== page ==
<properties>
    <prop.value>example</prop.value>
  </properties>
</profile>

<!-- In the execution node --> 
<configuration>
   <propertiesUser>
      <jmeterPropertyValue>${prop.value}</jmeterPropertyValue>
   </propertiesUser>
</configuration>

There are some important aspects about property use:

  • Be aware that empty property entries will result in a NullPointerException in the Maven JMeter plugin. So if you do not provide a profile to the Maven execution or use empty property nodes, this will result in an exception.

Further configuration parameters for the JMeter call can be found in the example pom.xml of the JMeter Maven plugin.

The following code listing shows the complete Maven pom.xml.

<project xmlns="http://maven.apache.org/POM/4.0.0" xmlns:xsi="http://www.w3.org/2001/XMLSchema-instance" xsi:schemaLocation="http://maven.apache.org/POM/4.0.0 http://maven.apache.org/maven-v4_0_0.xsd">
   <modelVersion>4.0.0</modelVersion>
   <groupId>com.example.tutorial</groupId>
   <artifactId>yourtutorial</artifactId>
   <packaging>jar</packaging>
   <version>1.0-SNAPSHOT</version>
   <name>yourtutorial</name>
   <url>http://maven.apache.org</url>
   <profiles>
      <profile>
         <id>data-scenarioA</id>
         <properties>
            <prop.value>example</prop.value>
         </properties>
      </profile>
   </profiles>
   <build>
      <plugins>
         <plugin>
            <groupId>com.lazerycode.jmeter</groupId>
            <artifactId>jmeter-maven-plugin</artifactId>
            <version>1.10.1</version>
            <executions>
               <execution>
                  <id>jmeter-tests</id>
                  <phase>verify</phase>
                  <goals>
                     <goal>jmeter</goal>
                  </goals>
                  <configuration>
                     <propertiesUser>
                        <jmeterPropertyValue>${prop.value}</jmeterPropertyValue>
                     </propertiesUser>
                     <suppressJMeterOutput>false</suppressJMeterOutput>
                  </configuration>
               </execution>
            </executions>
         </plugin>
      </plugins>
   </build>
</project>

Configure project in Jenkins

The third and final step for integrating JMeter test plans in a Jenkins environment is to create a Maven project in Jenkins. This kind of project will parse and execute the provided pom.xml. Basically, there are only three things to specify in this new project: the version control credentials so the project can checkout all required files, the name of the root POM file, and the goals and options to execute.

In case you followed this tutorial without any adaptions, the root POM file is “pom.xml”, and the goal is “verify”. This is all and the first (simple) JMeter test plan can be executed within a Jenkins project. To select a profile defined above, provide the parameter “-P<profileName>” to the Jenkins job. If you do not select a profile, this will again result in a NullPointerException as explained above.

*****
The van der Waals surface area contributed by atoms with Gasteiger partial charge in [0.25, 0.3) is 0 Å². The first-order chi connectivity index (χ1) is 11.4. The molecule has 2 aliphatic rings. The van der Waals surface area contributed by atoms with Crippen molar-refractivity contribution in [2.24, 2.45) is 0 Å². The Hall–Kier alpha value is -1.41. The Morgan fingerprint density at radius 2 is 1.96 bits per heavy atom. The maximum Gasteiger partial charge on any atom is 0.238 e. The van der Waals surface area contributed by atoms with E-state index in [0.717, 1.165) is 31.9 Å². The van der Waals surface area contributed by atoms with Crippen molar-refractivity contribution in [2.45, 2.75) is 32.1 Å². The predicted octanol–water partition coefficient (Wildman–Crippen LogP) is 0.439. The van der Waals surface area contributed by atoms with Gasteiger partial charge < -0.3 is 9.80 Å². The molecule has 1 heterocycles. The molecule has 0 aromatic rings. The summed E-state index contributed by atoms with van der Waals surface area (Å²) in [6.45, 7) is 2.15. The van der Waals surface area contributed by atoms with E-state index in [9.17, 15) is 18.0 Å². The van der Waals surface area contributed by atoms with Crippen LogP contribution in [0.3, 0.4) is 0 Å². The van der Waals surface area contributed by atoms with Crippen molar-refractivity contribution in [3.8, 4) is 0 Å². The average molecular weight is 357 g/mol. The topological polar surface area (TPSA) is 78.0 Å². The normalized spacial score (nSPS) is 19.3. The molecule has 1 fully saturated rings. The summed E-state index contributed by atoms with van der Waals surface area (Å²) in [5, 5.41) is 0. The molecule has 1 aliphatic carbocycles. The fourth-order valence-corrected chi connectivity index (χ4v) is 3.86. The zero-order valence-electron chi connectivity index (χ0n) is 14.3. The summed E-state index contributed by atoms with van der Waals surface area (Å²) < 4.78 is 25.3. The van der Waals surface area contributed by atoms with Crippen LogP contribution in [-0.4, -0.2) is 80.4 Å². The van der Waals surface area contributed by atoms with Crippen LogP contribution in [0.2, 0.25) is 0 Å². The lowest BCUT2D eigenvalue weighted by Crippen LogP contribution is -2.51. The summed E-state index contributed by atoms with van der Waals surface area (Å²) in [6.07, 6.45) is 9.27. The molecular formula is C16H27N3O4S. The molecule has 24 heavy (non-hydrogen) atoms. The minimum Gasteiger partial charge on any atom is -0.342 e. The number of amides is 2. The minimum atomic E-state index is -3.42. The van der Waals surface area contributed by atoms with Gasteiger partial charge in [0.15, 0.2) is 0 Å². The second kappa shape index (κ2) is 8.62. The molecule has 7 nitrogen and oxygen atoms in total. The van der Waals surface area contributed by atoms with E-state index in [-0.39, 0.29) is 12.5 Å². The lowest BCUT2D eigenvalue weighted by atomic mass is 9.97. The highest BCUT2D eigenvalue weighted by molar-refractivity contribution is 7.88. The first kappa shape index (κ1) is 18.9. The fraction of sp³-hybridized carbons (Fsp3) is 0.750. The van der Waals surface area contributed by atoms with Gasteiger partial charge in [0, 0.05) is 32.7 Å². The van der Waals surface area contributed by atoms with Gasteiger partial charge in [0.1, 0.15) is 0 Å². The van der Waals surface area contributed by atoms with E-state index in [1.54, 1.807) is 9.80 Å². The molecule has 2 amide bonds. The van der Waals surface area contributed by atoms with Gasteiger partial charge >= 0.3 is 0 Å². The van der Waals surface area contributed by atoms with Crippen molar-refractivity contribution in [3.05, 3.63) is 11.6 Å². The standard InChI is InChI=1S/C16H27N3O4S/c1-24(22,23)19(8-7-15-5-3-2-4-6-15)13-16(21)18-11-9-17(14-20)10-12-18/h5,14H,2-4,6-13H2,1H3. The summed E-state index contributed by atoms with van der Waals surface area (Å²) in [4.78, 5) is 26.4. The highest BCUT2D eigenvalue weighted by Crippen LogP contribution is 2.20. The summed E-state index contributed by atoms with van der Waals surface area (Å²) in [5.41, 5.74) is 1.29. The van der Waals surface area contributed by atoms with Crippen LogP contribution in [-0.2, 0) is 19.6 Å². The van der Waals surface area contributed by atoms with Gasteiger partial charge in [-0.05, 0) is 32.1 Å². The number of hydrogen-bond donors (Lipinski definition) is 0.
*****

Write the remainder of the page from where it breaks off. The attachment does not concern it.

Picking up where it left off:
There are some important aspects about Jenkins project setup:

Now that the JMeter test plan gets executed in a Jenkins project, its time to enhance the ouput of results: in the project settings, add a post-build action “Publish performance test result report”, select as type “JMeter”, and provide the path to the report files. This will add the entry “Performance trend” in the left navigation of the Jenkins project.

Appendix

Use own libraries

There might be situations that require the use of further libraries in JMeter. These libraries can be placed in the lib directory of JMeter using the common Maven functionality, i.e. defining them as plugin dependency. In case a local jar archive should be included, a local repository can be used.

Hints about proxies

If you are behind a proxy several settings are required. Since this is not directly related to the work with JMeter and Jenkins, this description is placed in the “appendix” of the tutorial.

Set the proxy information in the Maven file in .m2/settings.xml and ensure that this file is used by Eclipse in Window > Preferences > Maven > User Settings > Select the file.

<settings>
   <proxies>
      <proxy>
         <id>optional-http</id>
         <active>true</active>
         <protocol>http</protocol>
         <host>proxy.host.net</host>
         <port>1234</port>
         <nonProxyHosts>localhost</nonProxyHosts>
      </proxy>
      <proxy>
         <id>optional-https</id>
         <active>true</active>
         <protocol>https</protocol>
         <host>proxy.host.net</host>
         <port>1234</port>
         <nonProxyHosts>localhost</nonProxyHosts>
      </proxy>
   </proxies>
</settings>

Set proxy information for Eclipse in “Window > Preferences > General > Network Connections”.

Set proxy information in Jenkins at “Manage Jenkins > Manage Plugins > Tab Advanced”.